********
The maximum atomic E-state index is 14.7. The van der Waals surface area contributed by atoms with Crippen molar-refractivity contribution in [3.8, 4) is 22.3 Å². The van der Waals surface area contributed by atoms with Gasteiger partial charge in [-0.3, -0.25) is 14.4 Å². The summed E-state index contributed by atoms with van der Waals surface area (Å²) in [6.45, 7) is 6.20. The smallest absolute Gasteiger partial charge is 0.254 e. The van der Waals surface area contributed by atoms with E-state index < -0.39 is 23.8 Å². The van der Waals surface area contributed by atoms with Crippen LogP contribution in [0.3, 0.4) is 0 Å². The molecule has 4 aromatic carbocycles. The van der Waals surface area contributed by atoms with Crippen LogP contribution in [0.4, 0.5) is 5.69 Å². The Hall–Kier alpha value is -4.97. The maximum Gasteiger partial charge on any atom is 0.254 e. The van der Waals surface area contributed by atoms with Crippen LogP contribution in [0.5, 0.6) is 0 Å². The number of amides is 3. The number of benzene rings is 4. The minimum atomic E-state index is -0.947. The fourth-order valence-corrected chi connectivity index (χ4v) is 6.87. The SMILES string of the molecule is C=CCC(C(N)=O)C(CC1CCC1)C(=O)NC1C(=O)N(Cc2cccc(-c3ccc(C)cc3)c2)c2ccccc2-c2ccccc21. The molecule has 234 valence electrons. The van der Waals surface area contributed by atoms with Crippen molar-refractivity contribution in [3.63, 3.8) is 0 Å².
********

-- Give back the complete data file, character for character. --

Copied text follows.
The maximum atomic E-state index is 14.7. The van der Waals surface area contributed by atoms with Crippen molar-refractivity contribution in [3.8, 4) is 22.3 Å². The van der Waals surface area contributed by atoms with Gasteiger partial charge in [-0.3, -0.25) is 14.4 Å². The summed E-state index contributed by atoms with van der Waals surface area (Å²) in [6.45, 7) is 6.20. The smallest absolute Gasteiger partial charge is 0.254 e. The van der Waals surface area contributed by atoms with E-state index < -0.39 is 23.8 Å². The van der Waals surface area contributed by atoms with Crippen LogP contribution in [0.3, 0.4) is 0 Å². The molecule has 4 aromatic carbocycles. The van der Waals surface area contributed by atoms with Crippen LogP contribution in [0.4, 0.5) is 5.69 Å². The Hall–Kier alpha value is -4.97. The maximum Gasteiger partial charge on any atom is 0.254 e. The van der Waals surface area contributed by atoms with Crippen LogP contribution in [0.5, 0.6) is 0 Å². The number of amides is 3. The number of benzene rings is 4. The minimum atomic E-state index is -0.947. The fourth-order valence-corrected chi connectivity index (χ4v) is 6.87. The SMILES string of the molecule is C=CCC(C(N)=O)C(CC1CCC1)C(=O)NC1C(=O)N(Cc2cccc(-c3ccc(C)cc3)c2)c2ccccc2-c2ccccc21. The molecule has 234 valence electrons. The van der Waals surface area contributed by atoms with Crippen molar-refractivity contribution in [3.63, 3.8) is 0 Å².